In honor of the store’s 20th anniversary in 1995, “Orange” wrote a book for her fellow shopkeepers entitled Specialty Shop Retailing: How to Run Your Own Store. More than 40,000 copies have been sold to date, and it has even been translated into Russian.
In 1998, they introduced their website www.orangetreeimports.com, which was designed to benefit from the shop being featured nationally on the PBS program Small Business 2000 with Hattie Bryant. The PBS program came about as a result of interest in Orange’s book released a few years earlier. The revised and expanded 4th edition, Specialty Shop Retailing: How You Can Succeed in Today’s Market, released in 2018 and offers expanded information about competing with Amazon, using social media effectively, and other important topics for today’s retailers. It’s available wherever books are sold as well as through the blog’s website.
Q&A with Carol “Orange” Schroeder of Orange Tree Imports
Smart Retailer (SR): What are some of the challenges you face in the gift industry?
Madison Wisconsin Gift Shop: Orange Tree Imports (OTI): We have seen such huge changes in the 43 years we’ve been in business, so we’ve constantly had to adapt to the “new normal.” It’s a hard fact that Amazon, and other online retailers, are here to stay. We have to offer customers a reason to come into our store to shop, through a wide and unique selection of merchandise, great customer service, and engaging events. Other retailers have chosen to sell online as a way to compete, but we love the in-person engagement with customers that comes with running a brick-and-mortar store.
SR: What would you identify as an important turning point in your business?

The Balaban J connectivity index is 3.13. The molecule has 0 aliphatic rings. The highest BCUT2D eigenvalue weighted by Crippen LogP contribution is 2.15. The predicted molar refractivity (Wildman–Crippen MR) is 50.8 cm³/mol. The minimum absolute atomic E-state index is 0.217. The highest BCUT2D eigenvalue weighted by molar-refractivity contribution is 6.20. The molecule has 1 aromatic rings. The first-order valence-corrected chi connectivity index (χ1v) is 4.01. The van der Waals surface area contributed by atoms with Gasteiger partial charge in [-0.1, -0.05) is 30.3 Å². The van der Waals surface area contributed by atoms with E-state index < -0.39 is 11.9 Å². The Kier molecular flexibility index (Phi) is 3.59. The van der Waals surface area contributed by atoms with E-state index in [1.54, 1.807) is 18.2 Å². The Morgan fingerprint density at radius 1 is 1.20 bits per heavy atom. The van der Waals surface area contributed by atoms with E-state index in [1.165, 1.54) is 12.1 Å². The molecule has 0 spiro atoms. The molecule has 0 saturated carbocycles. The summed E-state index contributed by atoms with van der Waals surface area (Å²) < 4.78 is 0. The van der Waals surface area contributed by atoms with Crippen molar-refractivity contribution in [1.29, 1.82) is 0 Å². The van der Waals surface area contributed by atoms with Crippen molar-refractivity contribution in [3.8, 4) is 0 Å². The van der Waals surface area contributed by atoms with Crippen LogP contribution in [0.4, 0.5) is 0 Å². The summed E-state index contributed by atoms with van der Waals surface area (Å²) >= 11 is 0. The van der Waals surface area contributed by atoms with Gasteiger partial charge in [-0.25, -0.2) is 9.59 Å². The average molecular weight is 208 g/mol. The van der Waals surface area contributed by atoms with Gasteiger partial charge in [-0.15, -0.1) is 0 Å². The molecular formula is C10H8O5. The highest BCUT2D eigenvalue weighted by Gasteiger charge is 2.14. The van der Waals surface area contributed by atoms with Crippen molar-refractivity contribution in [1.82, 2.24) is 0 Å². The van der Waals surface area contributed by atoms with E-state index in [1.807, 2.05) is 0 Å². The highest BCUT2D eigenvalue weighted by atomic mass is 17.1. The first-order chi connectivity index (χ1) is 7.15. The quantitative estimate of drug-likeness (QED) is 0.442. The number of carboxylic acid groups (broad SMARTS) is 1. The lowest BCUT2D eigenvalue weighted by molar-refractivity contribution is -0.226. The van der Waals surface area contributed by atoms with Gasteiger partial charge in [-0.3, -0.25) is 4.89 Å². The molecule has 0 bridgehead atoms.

OTI: Many years ago we heard a University of Wisconsin Extension professor speak about management by participative democracy, and we immediately put that into place in our store. That means that major decisions, including hiring, are made by consensus, and that everyone on our staff is in charge of a department in the store. This “intrapreneurship” opportunity helps keep our employees engaged, and we would not be where we are today without their skills and talents. One of the reasons that I wrote the first edition of Specialty Shop Retailing 20 years ago was to share this idea.
SR: What are you most passionate about?
OTI: I have had the opportunity over the years to mentor both craftspeople wanting to get into selling wholesale, and budding entrepreneurs starting a retail store. I love sharing my knowledge of the gift industry, speaking at gifts shows, writing articles and a weekly blog for retailers (www.specialtyshopretailing.com), and through the four editions of my book. It’s a real joy to think of helping shopkeepers around the world.
SR: What traits do you have that make you successful in this business?
OTI: I enjoy interacting with people, both in person and on social media, and I think it helps to have someone be the public face of the business. But I co-own Orange Tree Imports with my husband, Dean, and we each bring special skills to the store’s operations. Dean is a very skilled buyer of kitchenware and food-related items, and I try to be on-trend in the gifts and seasonal merchandise that I buy. We are both good at delegating — which was not easy at first — and have a wonderful team of employees who share all aspects of running the store, including doing some of the buying.
Madison Wisconsin Gift Shop: Orange Tree Imports Facts at a Glace
Location: 1721 Monroe Street, Madison, WI 53711